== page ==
8U Player Development
A key component of athleticism is balance. At the 8U age classification, developing the ABCs — agility, balance and coordination (along with speed) — is essential to building a foundation for future athletic success. So how do you develop balance? Put 8U players in off-balance positions and have them try to regain equilibrium.
At 8U there is also an emphasis on cross-ice play. This is a more efficient use of ice time and space, allowing more kids to be on the ice at the same time, which keeps costs down and aids in skill development. Grouping kids according to age, size and ability also increases participation and skill development through more puck handling, more shots, more saves, more goals and more fun.
While every child is different, they all progress though the same stages of physical development – they just do it at different times and different rates. As a parent of a young player, it’s important to understand that sports development is not a linear process. Some kids will grow early and others late. Based on physical and mental growth, some kids will move more rapidly through certain stages. The important thing to recognize is that everything tends to even out after all the kids go through puberty.
Who doesn’t love to score goals? In sports like hockey, the object of the game is to score more goals than the opponent. With cross-ice play at the 8U age level, players are in closer proximity to the nets at all times. This provides players with more opportunities to shoot and potentially score goals. Early positive experiences in sports have proven to be a key in children's continuing engagement, and there is nothing like the feeling of scoring a goal.
Little kids are doers. They don’t want to stand around listening to an adult speak; they want to move and be active, which is exactly how they learn. A quality practice at the 8U age group focuses on a high amount of activity for kids. Using station-based practices helps segment kids into smaller groups and increases the involvement of each kid at each station.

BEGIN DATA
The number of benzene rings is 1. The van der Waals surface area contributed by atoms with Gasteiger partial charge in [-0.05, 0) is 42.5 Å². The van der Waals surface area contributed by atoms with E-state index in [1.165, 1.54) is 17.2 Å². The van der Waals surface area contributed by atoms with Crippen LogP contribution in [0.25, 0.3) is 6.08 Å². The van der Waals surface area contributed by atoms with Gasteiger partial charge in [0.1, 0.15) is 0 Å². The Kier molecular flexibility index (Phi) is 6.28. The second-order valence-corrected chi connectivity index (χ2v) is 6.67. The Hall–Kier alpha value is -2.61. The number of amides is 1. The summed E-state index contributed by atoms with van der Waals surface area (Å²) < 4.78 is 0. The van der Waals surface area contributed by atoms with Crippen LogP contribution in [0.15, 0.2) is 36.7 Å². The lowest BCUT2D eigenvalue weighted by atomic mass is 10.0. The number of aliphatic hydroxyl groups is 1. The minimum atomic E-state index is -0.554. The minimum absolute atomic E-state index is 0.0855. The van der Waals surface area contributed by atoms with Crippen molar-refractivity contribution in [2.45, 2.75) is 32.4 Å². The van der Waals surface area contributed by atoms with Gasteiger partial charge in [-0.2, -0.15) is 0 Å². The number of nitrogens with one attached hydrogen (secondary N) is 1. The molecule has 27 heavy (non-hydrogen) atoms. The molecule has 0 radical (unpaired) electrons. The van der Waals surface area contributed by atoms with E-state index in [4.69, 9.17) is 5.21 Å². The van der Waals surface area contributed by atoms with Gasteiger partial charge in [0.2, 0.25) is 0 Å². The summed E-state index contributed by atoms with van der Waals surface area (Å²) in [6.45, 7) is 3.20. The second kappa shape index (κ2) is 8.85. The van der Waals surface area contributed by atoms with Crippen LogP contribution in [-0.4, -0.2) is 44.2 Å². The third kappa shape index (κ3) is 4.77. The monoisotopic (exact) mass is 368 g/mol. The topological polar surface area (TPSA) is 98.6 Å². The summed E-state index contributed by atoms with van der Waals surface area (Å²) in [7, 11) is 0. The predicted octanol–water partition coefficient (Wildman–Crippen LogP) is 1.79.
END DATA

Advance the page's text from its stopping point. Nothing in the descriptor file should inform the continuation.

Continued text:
When kids are moving and engaged, they are learning the motor skills that will help them succeed at the more advanced levels of our sport. The goal for coaches is to create stations that keep the kids active in a 1-to-1, or even 1-to-0, work-to-rest ratio at 8U. No lines, no laps and no lectures is a good way to think about how we want to go about delivering a quality practice for young players.
Children between the ages of 7 and 9 reside in the first of two optimal windows for development of athletic speed. This first window (known as the Speed 1 Window) is primarily one in which young athletes can develop quickness. Quickness is exemplified by short-burst, multi-directional speed. This is one reason why the cross-ice playing environment is so vitally important for development in the 8U age category. In the cross-ice game, players stop, start and change direction far more often than they do in the full-ice game. At this stage, children benefit exponentially from using key skating skills that promote quickness. So the more of these stops, starts and quick changes of direction we give our kids in this stage, the better it is for their long-term development.
Taking advantage of the Speed 1 Window helps our players develop this core athletic component. Hockey is a sport that places a high value on quickness, especially with our older players. Between the ages of 7 and 9 is the time to take advantage of each child’s natural growth pattern to help them improve their quickness for the long run.
So, keep the game fun for kids, keep them involved and, as a parent, enjoy each stage of your child’s athletic development.
Content adapted from www.ADMkids.com